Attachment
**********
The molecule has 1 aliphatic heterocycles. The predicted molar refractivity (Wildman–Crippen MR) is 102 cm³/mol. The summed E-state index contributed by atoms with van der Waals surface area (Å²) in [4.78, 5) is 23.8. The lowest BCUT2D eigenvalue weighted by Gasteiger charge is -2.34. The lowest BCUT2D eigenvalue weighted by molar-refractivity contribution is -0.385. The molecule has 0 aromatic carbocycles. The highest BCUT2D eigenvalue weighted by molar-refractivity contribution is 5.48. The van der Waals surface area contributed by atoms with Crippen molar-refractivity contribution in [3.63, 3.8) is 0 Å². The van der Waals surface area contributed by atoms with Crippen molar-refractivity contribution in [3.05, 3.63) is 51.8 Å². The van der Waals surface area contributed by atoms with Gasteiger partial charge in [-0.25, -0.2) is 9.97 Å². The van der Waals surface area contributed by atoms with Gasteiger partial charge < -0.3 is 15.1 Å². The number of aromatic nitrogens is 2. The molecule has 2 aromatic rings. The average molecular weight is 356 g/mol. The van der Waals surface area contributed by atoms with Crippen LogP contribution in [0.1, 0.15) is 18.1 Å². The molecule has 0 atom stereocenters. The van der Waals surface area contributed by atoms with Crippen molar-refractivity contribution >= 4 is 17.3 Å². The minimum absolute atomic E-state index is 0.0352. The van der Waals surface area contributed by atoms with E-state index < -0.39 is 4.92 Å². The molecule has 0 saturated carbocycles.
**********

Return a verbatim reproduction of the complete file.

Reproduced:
The molecule has 1 aliphatic heterocycles. The predicted molar refractivity (Wildman–Crippen MR) is 102 cm³/mol. The summed E-state index contributed by atoms with van der Waals surface area (Å²) in [4.78, 5) is 23.8. The lowest BCUT2D eigenvalue weighted by Gasteiger charge is -2.34. The lowest BCUT2D eigenvalue weighted by molar-refractivity contribution is -0.385. The molecule has 0 aromatic carbocycles. The highest BCUT2D eigenvalue weighted by molar-refractivity contribution is 5.48. The van der Waals surface area contributed by atoms with Crippen molar-refractivity contribution in [3.63, 3.8) is 0 Å². The van der Waals surface area contributed by atoms with Crippen molar-refractivity contribution in [3.05, 3.63) is 51.8 Å². The van der Waals surface area contributed by atoms with Gasteiger partial charge in [-0.25, -0.2) is 9.97 Å². The van der Waals surface area contributed by atoms with Gasteiger partial charge < -0.3 is 15.1 Å². The number of aromatic nitrogens is 2. The molecule has 2 aromatic rings. The average molecular weight is 356 g/mol. The van der Waals surface area contributed by atoms with Crippen LogP contribution in [0.1, 0.15) is 18.1 Å². The molecule has 0 atom stereocenters. The van der Waals surface area contributed by atoms with Crippen molar-refractivity contribution >= 4 is 17.3 Å². The minimum absolute atomic E-state index is 0.0352. The van der Waals surface area contributed by atoms with E-state index < -0.39 is 4.92 Å². The molecule has 0 saturated carbocycles.